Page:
The push to increase vertical integration is as much about quality control and oversight as it is about cost savings.

We're in an era of unprecedented innovation from a hardware perspective, but there are some known quantities, and design is one of them. Do you really want change for change's sake? Even Samsung realized that it leaned too hard in that direction with the Galaxy S7 edge, further tightening the curved glass on the Note 7 to make it more usable. Samsung, like Apple, wants you to be able to immediately identify one of its phones in a crowd. That recognition takes years to achieve, and it starts with a distinct, consistent design.

That's why I want Samsung to come back from this. It will, I know, but I really want its next move to blow us out of the water. OK, that's maybe the wrong idiom to use in this case, but you get the idea. Samsung has an opportunity to prove us all wrong, to be the most upstanding, mature, apologetic technology company in history. To take the criticisms to heart; to compensate people for their inconvenience and, in some cases, their misforurtune. It mustn't let class-action lawsuits pile up and lead to protracted, miserly wrangling over settlements. In short, it must be good before it can be right.

And now, this:

  • I've been playing with a bunch of $400 phones lately, including the excellent OnePlus 3 and Honor 8, and this week I'm looking at the incredible Moto Z Play, which is far better than its spec sheet would suggest.
  • That means it's getting far more difficult to justify spending $700 on a new phone.
  • Alexa is coming to more things, and for less money. Amazon has such a head start in the living room that it's hard to see Google make any inroads, even if Home is a far better product — which it should be.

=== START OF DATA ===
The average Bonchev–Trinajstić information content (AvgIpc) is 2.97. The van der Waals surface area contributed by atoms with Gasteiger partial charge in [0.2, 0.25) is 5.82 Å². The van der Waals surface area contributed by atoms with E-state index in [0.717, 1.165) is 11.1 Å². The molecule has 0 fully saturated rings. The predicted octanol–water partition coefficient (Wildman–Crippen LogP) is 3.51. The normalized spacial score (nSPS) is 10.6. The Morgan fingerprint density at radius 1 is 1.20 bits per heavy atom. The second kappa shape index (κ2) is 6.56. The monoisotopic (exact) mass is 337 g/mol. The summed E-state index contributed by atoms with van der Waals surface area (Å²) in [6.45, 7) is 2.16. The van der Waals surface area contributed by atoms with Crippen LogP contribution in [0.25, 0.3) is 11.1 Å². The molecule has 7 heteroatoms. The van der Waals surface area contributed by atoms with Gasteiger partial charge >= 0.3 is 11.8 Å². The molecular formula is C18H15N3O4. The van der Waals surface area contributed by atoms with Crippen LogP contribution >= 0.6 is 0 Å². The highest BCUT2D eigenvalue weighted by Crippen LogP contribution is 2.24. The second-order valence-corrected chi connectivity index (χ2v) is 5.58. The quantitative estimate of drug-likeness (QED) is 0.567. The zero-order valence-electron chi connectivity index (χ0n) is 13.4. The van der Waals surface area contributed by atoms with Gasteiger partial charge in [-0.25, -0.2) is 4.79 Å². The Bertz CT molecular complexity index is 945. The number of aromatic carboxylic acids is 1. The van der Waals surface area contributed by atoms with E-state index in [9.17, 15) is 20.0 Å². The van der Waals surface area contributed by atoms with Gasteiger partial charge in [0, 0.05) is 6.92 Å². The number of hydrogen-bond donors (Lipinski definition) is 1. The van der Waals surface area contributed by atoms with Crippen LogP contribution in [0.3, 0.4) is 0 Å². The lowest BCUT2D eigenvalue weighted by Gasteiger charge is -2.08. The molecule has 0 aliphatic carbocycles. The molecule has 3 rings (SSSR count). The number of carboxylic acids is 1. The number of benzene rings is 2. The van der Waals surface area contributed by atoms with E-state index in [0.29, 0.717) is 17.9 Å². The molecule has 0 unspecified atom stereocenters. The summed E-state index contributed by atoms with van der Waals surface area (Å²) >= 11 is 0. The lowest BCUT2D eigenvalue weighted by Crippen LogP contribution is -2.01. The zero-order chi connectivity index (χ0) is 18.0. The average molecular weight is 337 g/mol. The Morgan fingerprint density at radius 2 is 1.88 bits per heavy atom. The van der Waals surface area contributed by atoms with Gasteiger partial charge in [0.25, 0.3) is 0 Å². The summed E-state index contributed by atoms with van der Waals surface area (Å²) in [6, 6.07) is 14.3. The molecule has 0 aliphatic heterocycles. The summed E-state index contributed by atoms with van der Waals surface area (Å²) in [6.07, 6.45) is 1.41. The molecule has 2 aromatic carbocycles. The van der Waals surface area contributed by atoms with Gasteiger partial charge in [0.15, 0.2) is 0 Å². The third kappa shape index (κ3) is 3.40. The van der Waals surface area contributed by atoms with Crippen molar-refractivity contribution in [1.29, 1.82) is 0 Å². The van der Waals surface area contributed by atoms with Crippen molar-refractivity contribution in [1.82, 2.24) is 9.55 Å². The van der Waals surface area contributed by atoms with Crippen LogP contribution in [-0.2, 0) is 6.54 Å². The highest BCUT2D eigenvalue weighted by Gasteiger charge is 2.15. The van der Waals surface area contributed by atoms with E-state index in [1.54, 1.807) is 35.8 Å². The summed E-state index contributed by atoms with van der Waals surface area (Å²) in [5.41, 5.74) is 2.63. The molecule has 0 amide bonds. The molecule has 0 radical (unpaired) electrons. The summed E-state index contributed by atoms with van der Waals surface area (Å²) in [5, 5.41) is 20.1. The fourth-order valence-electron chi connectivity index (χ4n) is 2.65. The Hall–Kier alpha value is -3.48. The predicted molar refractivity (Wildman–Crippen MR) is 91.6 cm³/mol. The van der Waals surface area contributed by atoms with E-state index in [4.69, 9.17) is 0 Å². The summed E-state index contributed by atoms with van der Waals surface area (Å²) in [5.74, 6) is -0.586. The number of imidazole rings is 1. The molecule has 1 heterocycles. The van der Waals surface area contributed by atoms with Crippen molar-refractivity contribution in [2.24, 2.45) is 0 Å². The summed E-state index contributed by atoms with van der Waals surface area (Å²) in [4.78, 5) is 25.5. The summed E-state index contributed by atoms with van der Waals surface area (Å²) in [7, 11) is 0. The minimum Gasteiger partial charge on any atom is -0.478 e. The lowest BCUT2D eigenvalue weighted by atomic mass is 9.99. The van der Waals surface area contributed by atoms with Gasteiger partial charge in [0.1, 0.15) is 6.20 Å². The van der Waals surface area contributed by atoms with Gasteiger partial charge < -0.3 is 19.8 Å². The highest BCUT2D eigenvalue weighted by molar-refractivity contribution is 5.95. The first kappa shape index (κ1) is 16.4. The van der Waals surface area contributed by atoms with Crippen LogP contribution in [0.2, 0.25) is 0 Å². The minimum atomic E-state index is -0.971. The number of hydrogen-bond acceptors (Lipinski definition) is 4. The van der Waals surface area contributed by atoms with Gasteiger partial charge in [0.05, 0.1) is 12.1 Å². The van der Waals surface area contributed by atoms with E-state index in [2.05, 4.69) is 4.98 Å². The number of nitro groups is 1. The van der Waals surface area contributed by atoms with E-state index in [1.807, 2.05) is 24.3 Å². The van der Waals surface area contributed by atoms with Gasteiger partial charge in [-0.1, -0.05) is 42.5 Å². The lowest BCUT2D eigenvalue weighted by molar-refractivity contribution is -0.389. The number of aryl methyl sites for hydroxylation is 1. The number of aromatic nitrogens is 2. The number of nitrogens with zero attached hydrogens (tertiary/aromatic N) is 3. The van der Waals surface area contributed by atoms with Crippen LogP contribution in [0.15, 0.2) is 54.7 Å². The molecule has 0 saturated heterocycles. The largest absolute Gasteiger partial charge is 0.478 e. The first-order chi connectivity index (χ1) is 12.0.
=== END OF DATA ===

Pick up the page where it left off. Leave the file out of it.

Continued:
• I'm super happy with our new news brief product. What a relief to finally ship that after a frustrating false start. One day I'll tell you the story — it's all about brilliant people trying to solve a problem through iteration. Really proud of the team, especially Alex Dobie, who prototyped it and put it all together.
  • We're also starting to publish a lot of stuff that probably wouldn't have been welcome on the site a couple of years ago. I understand some people are frustrated by the diluting of core Android content here, but deal with it: This is happening. Everything is mobile, and our Android phones are at the center. These posts are out of place only if you're unwilling to expand the definition of what Android Central is, and will become.
  • Speaking of Android Adjacent, I think I'm going to pick me up a PS4 Pro when it ships in November.
  • Another thing that happened last week? I picked up a Jet Black iPhone 7. My thoughts are coming, but I think it can be a great phone for people in the Google ecosystem. Google makes top-notch iOS apps, and there's no reason you can't be both a fan of Apple and Google. And that glossy finish is super slick — and scratch-prone.
  • Not a fan of the iPhone, but still want a kick-ass unlocked phone? We still like the Galaxy S7 best. Just to bring things full circle.
  • Oh, and I agree with Andrew on this one.

Be safe out there, folks. Have a great week!